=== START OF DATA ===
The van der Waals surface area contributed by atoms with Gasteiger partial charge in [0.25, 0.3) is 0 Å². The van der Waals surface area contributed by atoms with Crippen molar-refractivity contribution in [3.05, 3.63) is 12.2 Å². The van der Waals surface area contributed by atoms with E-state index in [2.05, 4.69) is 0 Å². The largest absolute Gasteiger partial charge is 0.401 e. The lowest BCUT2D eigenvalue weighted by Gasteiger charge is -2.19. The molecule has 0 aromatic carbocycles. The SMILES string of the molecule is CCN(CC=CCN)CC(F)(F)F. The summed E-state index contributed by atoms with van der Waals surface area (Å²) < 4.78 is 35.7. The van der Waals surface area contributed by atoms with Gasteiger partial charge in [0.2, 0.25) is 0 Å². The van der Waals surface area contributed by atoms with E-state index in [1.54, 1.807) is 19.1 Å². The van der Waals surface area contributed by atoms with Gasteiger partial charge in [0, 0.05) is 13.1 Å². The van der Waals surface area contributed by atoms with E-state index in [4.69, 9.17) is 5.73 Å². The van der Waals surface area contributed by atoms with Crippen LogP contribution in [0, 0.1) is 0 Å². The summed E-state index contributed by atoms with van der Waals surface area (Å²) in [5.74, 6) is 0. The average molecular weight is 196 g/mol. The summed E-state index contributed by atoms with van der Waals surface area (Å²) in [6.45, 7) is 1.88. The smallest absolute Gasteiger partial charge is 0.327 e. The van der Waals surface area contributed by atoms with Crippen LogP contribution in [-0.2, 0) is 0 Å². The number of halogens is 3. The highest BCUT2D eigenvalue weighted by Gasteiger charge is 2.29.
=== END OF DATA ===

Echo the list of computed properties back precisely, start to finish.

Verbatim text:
The van der Waals surface area contributed by atoms with Gasteiger partial charge in [0.25, 0.3) is 0 Å². The van der Waals surface area contributed by atoms with Crippen molar-refractivity contribution in [3.05, 3.63) is 12.2 Å². The van der Waals surface area contributed by atoms with E-state index in [2.05, 4.69) is 0 Å². The largest absolute Gasteiger partial charge is 0.401 e. The lowest BCUT2D eigenvalue weighted by Gasteiger charge is -2.19. The molecule has 0 aromatic carbocycles. The SMILES string of the molecule is CCN(CC=CCN)CC(F)(F)F. The summed E-state index contributed by atoms with van der Waals surface area (Å²) < 4.78 is 35.7. The van der Waals surface area contributed by atoms with Gasteiger partial charge in [0.2, 0.25) is 0 Å². The van der Waals surface area contributed by atoms with E-state index in [1.54, 1.807) is 19.1 Å². The van der Waals surface area contributed by atoms with Gasteiger partial charge in [0, 0.05) is 13.1 Å². The van der Waals surface area contributed by atoms with E-state index in [4.69, 9.17) is 5.73 Å². The van der Waals surface area contributed by atoms with Crippen LogP contribution in [0, 0.1) is 0 Å². The summed E-state index contributed by atoms with van der Waals surface area (Å²) in [5.74, 6) is 0. The average molecular weight is 196 g/mol. The summed E-state index contributed by atoms with van der Waals surface area (Å²) in [6.45, 7) is 1.88. The smallest absolute Gasteiger partial charge is 0.327 e. The van der Waals surface area contributed by atoms with Crippen LogP contribution in [-0.2, 0) is 0 Å². The number of halogens is 3. The highest BCUT2D eigenvalue weighted by Gasteiger charge is 2.29.